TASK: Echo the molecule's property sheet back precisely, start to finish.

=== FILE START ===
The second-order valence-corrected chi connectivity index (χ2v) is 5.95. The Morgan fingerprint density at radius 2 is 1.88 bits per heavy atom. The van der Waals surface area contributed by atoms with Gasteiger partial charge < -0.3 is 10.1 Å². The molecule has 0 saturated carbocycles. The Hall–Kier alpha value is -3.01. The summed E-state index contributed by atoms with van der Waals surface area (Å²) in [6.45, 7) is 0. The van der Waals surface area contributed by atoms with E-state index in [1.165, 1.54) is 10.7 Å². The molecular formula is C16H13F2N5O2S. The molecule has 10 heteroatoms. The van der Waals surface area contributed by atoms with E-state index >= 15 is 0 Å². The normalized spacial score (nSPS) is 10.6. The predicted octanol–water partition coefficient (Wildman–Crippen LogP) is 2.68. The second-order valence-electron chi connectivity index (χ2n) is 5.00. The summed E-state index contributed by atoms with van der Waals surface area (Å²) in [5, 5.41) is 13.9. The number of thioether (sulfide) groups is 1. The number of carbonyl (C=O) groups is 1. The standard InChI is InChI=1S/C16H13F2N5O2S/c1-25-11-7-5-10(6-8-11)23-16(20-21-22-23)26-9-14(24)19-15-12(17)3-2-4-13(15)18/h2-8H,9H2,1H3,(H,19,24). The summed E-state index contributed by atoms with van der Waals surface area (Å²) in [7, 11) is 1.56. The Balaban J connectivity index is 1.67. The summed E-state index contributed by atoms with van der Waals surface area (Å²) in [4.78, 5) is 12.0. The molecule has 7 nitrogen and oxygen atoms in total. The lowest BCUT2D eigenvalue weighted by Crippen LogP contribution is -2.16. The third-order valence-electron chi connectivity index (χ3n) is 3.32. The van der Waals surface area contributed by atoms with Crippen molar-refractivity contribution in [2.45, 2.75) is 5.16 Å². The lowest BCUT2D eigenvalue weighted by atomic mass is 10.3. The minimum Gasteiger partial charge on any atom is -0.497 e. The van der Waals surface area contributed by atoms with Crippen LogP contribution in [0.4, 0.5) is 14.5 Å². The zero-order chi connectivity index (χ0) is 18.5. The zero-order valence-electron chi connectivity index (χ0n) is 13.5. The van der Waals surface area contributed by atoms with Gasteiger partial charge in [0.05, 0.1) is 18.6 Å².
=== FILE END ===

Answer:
The second-order valence-corrected chi connectivity index (χ2v) is 5.95. The Morgan fingerprint density at radius 2 is 1.88 bits per heavy atom. The van der Waals surface area contributed by atoms with Gasteiger partial charge < -0.3 is 10.1 Å². The molecule has 0 saturated carbocycles. The Hall–Kier alpha value is -3.01. The summed E-state index contributed by atoms with van der Waals surface area (Å²) in [6.45, 7) is 0. The van der Waals surface area contributed by atoms with E-state index in [1.165, 1.54) is 10.7 Å². The molecular formula is C16H13F2N5O2S. The molecule has 10 heteroatoms. The van der Waals surface area contributed by atoms with E-state index >= 15 is 0 Å². The normalized spacial score (nSPS) is 10.6. The predicted octanol–water partition coefficient (Wildman–Crippen LogP) is 2.68. The second-order valence-electron chi connectivity index (χ2n) is 5.00. The summed E-state index contributed by atoms with van der Waals surface area (Å²) in [5, 5.41) is 13.9. The number of thioether (sulfide) groups is 1. The number of carbonyl (C=O) groups is 1. The standard InChI is InChI=1S/C16H13F2N5O2S/c1-25-11-7-5-10(6-8-11)23-16(20-21-22-23)26-9-14(24)19-15-12(17)3-2-4-13(15)18/h2-8H,9H2,1H3,(H,19,24). The summed E-state index contributed by atoms with van der Waals surface area (Å²) in [7, 11) is 1.56. The Balaban J connectivity index is 1.67. The summed E-state index contributed by atoms with van der Waals surface area (Å²) in [4.78, 5) is 12.0. The molecule has 7 nitrogen and oxygen atoms in total. The lowest BCUT2D eigenvalue weighted by Crippen LogP contribution is -2.16. The third-order valence-electron chi connectivity index (χ3n) is 3.32. The van der Waals surface area contributed by atoms with Crippen molar-refractivity contribution in [2.45, 2.75) is 5.16 Å². The lowest BCUT2D eigenvalue weighted by atomic mass is 10.3. The minimum Gasteiger partial charge on any atom is -0.497 e. The van der Waals surface area contributed by atoms with Crippen LogP contribution in [0.4, 0.5) is 14.5 Å². The zero-order chi connectivity index (χ0) is 18.5. The zero-order valence-electron chi connectivity index (χ0n) is 13.5. The van der Waals surface area contributed by atoms with Gasteiger partial charge in [0.05, 0.1) is 18.6 Å².